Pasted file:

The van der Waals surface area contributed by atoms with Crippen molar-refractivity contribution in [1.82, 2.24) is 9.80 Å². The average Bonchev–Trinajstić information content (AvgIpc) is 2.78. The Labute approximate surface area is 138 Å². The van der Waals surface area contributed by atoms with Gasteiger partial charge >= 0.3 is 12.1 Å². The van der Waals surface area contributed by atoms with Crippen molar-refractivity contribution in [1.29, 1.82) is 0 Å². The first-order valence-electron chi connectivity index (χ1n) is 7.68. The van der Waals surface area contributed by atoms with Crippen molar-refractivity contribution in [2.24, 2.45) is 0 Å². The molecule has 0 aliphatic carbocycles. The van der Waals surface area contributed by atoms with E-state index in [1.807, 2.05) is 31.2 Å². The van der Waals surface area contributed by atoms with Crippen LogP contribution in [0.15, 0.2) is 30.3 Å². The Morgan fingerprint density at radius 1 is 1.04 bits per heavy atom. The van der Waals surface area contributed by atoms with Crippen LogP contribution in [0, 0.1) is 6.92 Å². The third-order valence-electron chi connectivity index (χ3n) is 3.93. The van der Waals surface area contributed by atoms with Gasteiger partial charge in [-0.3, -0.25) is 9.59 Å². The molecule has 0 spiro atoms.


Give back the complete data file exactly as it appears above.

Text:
The van der Waals surface area contributed by atoms with Crippen molar-refractivity contribution in [1.82, 2.24) is 9.80 Å². The average Bonchev–Trinajstić information content (AvgIpc) is 2.78. The Labute approximate surface area is 138 Å². The van der Waals surface area contributed by atoms with Gasteiger partial charge >= 0.3 is 12.1 Å². The van der Waals surface area contributed by atoms with Crippen molar-refractivity contribution in [1.29, 1.82) is 0 Å². The first-order valence-electron chi connectivity index (χ1n) is 7.68. The van der Waals surface area contributed by atoms with Crippen molar-refractivity contribution in [2.24, 2.45) is 0 Å². The molecule has 0 aliphatic carbocycles. The van der Waals surface area contributed by atoms with E-state index in [1.807, 2.05) is 31.2 Å². The van der Waals surface area contributed by atoms with Crippen LogP contribution in [0.15, 0.2) is 30.3 Å². The Morgan fingerprint density at radius 1 is 1.04 bits per heavy atom. The van der Waals surface area contributed by atoms with Crippen LogP contribution in [0, 0.1) is 6.92 Å². The third-order valence-electron chi connectivity index (χ3n) is 3.93. The van der Waals surface area contributed by atoms with Gasteiger partial charge in [-0.3, -0.25) is 9.59 Å². The molecule has 0 spiro atoms.